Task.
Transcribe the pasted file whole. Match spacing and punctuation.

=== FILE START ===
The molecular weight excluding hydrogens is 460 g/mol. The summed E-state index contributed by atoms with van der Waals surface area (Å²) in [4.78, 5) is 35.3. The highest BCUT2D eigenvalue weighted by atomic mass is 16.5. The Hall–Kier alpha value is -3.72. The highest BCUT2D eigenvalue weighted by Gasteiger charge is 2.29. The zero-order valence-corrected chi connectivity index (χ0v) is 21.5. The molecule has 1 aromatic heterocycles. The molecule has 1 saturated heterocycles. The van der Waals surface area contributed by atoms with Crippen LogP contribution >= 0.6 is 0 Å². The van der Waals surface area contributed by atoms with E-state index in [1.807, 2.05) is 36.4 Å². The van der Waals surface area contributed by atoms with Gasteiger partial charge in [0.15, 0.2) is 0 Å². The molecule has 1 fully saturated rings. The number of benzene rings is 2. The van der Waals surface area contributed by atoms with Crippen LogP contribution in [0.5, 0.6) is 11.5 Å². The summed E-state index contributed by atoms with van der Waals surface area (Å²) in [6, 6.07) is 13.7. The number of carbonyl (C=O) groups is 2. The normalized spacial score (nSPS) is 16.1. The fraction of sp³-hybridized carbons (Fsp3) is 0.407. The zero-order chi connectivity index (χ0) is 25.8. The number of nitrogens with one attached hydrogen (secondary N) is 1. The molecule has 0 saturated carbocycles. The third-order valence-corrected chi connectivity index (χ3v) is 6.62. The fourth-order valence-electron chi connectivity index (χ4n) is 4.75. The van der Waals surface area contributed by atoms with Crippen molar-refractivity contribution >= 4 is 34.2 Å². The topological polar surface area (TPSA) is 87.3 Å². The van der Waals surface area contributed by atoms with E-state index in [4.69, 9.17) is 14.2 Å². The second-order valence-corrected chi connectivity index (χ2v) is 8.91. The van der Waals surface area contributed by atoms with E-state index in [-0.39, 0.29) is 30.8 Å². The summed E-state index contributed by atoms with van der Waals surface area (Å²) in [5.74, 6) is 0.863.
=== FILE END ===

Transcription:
The molecular weight excluding hydrogens is 460 g/mol. The summed E-state index contributed by atoms with van der Waals surface area (Å²) in [4.78, 5) is 35.3. The highest BCUT2D eigenvalue weighted by atomic mass is 16.5. The Hall–Kier alpha value is -3.72. The highest BCUT2D eigenvalue weighted by Gasteiger charge is 2.29. The zero-order valence-corrected chi connectivity index (χ0v) is 21.5. The molecule has 1 aromatic heterocycles. The molecule has 1 saturated heterocycles. The van der Waals surface area contributed by atoms with Crippen LogP contribution >= 0.6 is 0 Å². The van der Waals surface area contributed by atoms with E-state index in [1.807, 2.05) is 36.4 Å². The van der Waals surface area contributed by atoms with Gasteiger partial charge in [0.15, 0.2) is 0 Å². The molecule has 1 fully saturated rings. The number of benzene rings is 2. The van der Waals surface area contributed by atoms with Crippen LogP contribution in [0.5, 0.6) is 11.5 Å². The summed E-state index contributed by atoms with van der Waals surface area (Å²) in [6, 6.07) is 13.7. The number of carbonyl (C=O) groups is 2. The normalized spacial score (nSPS) is 16.1. The fraction of sp³-hybridized carbons (Fsp3) is 0.407. The zero-order chi connectivity index (χ0) is 25.8. The number of nitrogens with one attached hydrogen (secondary N) is 1. The molecule has 0 saturated carbocycles. The third-order valence-corrected chi connectivity index (χ3v) is 6.62. The fourth-order valence-electron chi connectivity index (χ4n) is 4.75. The van der Waals surface area contributed by atoms with Crippen molar-refractivity contribution >= 4 is 34.2 Å². The topological polar surface area (TPSA) is 87.3 Å². The van der Waals surface area contributed by atoms with E-state index in [4.69, 9.17) is 14.2 Å². The second-order valence-corrected chi connectivity index (χ2v) is 8.91. The van der Waals surface area contributed by atoms with E-state index in [-0.39, 0.29) is 30.8 Å². The summed E-state index contributed by atoms with van der Waals surface area (Å²) in [5.74, 6) is 0.863.